Crossover Chronicles is part of the Bloguin Network. One of our partner sites at Bloguin is Awful Announcing, which has documented the new career ventures of Adrian Wojnarowski, LeBron James (off the court), Ryen Russillo, Bill Simmons, and others who have left a mark on the NBA in some form or fashion.
As part of Awful Announcing’s platter of NBA-related content this week, Joe Lucia offered this analysis of the NBA’s new pricing structure for its League Pass package. By all means, read the article to gain a fuller grasp of the issue and its tension points. Also read the comments (yes, in this case, the comments add to the story instead of making you want to vomit).
What follows in this piece is not a regurgitation of that article from Awful Announcing, but a commentary on what this means for the NBA-watching consumer.
The most important story to emerge from this new pricing structure is that the NBA has given consumers the chance to be a lot more flexible in how they take in the product of professional basketball. This is not a steal in terms of cost, nor is this arrangement something which is friendly to cord-cutters or people outside the United States who want to watch the NBA from opening night through game 82. By these and other related measurements, there are many ways in which this deal could have been a lot more attractive than it actually is.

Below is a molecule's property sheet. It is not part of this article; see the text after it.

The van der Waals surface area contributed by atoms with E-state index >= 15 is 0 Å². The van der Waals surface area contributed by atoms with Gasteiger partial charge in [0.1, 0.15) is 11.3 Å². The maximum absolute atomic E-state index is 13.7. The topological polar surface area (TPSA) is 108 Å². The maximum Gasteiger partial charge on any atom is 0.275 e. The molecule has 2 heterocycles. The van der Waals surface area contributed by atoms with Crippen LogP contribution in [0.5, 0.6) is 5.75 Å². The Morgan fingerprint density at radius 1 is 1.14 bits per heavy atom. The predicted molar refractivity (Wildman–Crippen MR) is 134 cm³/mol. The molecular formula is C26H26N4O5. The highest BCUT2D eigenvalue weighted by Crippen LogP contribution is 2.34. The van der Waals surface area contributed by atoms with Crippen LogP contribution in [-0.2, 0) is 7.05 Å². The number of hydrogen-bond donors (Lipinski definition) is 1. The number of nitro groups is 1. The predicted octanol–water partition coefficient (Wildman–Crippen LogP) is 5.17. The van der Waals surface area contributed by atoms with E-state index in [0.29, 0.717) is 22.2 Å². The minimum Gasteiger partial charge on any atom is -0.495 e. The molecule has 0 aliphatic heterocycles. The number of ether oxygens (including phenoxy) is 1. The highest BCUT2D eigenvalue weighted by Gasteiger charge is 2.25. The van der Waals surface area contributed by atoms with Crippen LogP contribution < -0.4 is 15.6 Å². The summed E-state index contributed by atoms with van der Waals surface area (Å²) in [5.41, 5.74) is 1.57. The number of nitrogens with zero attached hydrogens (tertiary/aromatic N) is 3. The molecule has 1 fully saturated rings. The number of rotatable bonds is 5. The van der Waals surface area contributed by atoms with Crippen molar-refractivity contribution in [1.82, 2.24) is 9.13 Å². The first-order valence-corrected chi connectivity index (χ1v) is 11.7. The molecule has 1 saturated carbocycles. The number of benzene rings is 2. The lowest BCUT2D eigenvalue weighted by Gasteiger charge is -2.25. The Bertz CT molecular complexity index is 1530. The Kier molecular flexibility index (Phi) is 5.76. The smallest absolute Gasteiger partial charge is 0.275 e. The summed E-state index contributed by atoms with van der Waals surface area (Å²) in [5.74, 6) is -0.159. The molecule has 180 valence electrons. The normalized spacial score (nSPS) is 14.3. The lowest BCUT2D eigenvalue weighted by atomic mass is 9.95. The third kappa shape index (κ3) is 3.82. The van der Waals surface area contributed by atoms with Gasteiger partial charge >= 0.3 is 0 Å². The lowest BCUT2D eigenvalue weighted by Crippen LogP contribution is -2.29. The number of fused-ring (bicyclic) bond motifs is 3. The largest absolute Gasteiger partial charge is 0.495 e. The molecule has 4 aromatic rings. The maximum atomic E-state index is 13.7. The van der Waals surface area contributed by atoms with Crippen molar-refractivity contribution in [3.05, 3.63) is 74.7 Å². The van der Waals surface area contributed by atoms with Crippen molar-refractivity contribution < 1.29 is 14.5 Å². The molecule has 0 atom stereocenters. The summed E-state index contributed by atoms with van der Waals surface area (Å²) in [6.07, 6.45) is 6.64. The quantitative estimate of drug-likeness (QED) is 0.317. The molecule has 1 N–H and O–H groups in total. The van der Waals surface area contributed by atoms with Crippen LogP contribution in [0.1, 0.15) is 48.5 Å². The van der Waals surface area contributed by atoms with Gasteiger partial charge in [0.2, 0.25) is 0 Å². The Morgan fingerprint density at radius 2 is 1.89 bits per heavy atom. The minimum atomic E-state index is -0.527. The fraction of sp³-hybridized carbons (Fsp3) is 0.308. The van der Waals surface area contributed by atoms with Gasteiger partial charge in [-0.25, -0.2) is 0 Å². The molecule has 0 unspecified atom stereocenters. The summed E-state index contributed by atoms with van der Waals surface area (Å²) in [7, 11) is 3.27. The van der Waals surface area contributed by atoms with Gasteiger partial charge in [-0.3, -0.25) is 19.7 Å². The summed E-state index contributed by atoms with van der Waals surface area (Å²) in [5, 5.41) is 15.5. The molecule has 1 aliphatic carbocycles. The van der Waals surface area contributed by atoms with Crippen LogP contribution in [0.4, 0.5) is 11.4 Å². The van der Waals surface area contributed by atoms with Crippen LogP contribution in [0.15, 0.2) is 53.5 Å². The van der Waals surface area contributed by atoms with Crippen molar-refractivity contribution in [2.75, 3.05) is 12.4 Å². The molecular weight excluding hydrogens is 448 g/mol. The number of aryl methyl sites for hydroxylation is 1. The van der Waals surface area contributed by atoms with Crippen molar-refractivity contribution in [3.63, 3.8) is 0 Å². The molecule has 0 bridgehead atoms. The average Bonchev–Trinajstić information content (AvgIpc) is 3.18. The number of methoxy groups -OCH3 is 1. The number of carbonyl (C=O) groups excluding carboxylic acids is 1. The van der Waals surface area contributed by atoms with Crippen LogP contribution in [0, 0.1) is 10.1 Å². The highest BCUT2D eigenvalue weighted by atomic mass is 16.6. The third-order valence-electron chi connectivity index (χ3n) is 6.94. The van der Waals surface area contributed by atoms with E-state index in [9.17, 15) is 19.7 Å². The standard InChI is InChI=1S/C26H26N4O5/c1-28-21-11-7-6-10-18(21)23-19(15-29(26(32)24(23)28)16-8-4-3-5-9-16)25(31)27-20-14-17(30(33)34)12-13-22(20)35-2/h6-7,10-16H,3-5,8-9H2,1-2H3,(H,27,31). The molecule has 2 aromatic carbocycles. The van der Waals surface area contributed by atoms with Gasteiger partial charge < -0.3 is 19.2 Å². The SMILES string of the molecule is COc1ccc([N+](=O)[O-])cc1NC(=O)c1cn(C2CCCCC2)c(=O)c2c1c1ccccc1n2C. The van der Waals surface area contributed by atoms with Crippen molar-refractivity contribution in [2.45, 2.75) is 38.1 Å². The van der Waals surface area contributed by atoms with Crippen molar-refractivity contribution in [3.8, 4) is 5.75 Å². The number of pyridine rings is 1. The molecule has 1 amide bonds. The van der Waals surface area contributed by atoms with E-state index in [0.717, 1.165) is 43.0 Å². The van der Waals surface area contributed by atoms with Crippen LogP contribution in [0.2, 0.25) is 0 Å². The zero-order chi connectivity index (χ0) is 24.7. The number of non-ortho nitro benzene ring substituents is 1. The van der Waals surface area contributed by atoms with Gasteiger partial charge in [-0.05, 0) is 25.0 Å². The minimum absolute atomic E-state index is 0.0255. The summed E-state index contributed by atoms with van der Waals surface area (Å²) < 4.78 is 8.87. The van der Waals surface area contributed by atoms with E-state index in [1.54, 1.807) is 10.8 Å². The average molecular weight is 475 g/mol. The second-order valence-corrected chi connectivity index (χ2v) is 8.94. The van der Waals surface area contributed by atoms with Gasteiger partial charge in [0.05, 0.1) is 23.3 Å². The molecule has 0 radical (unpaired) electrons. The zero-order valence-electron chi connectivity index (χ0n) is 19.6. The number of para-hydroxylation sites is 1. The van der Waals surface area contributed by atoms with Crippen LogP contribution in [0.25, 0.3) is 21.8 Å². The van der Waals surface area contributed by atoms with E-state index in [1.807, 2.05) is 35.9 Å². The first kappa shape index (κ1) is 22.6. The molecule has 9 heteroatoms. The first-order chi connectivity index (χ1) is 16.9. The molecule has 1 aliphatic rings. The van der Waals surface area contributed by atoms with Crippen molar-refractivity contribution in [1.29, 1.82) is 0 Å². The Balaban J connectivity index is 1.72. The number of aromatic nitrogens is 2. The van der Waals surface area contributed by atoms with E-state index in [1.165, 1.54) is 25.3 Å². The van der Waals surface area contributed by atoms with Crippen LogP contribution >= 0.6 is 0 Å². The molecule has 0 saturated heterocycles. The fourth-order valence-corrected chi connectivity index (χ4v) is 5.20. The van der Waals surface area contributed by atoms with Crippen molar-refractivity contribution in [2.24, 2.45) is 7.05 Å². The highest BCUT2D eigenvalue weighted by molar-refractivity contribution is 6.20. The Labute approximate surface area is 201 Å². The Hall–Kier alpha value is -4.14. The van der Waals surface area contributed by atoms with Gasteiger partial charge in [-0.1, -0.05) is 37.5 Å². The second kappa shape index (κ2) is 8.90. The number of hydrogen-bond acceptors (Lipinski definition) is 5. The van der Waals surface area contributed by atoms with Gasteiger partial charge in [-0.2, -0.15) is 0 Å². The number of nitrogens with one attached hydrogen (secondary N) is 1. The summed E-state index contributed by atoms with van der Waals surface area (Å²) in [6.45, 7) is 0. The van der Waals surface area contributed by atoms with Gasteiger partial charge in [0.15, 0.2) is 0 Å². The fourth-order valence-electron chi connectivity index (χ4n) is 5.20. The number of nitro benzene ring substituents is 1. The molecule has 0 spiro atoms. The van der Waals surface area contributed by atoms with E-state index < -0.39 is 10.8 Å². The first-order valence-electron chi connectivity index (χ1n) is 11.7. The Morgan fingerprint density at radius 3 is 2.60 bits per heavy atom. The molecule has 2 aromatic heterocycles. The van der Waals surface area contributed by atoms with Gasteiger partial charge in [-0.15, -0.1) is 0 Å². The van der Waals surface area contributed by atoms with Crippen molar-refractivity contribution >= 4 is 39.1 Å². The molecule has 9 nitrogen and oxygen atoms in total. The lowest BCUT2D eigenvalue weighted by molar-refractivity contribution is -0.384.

However, for all the weaknesses of this deal, one thing it definitely accomplishes in the current cable and mass-media landscape is to offer consumers the ability to customize how they watch an NBA season.
When the NBA schedule is released, and the national television games are rolled out, basketball fans will be able to make more specific calculations about how many out-of-market games they’ll need to find under the new League Pass structure. For the teams that will be making truckloads of national television appearances, committing to the $120 single-team price might not be necessary, but for teams that will be relegated to the margins, springing for the $120 package might be the right play. Those who live in lower income brackets will probably stay away, but those with even a modest amount of disposable income won’t find $120 an overly restrictive price, one that will prevent them from buying the package.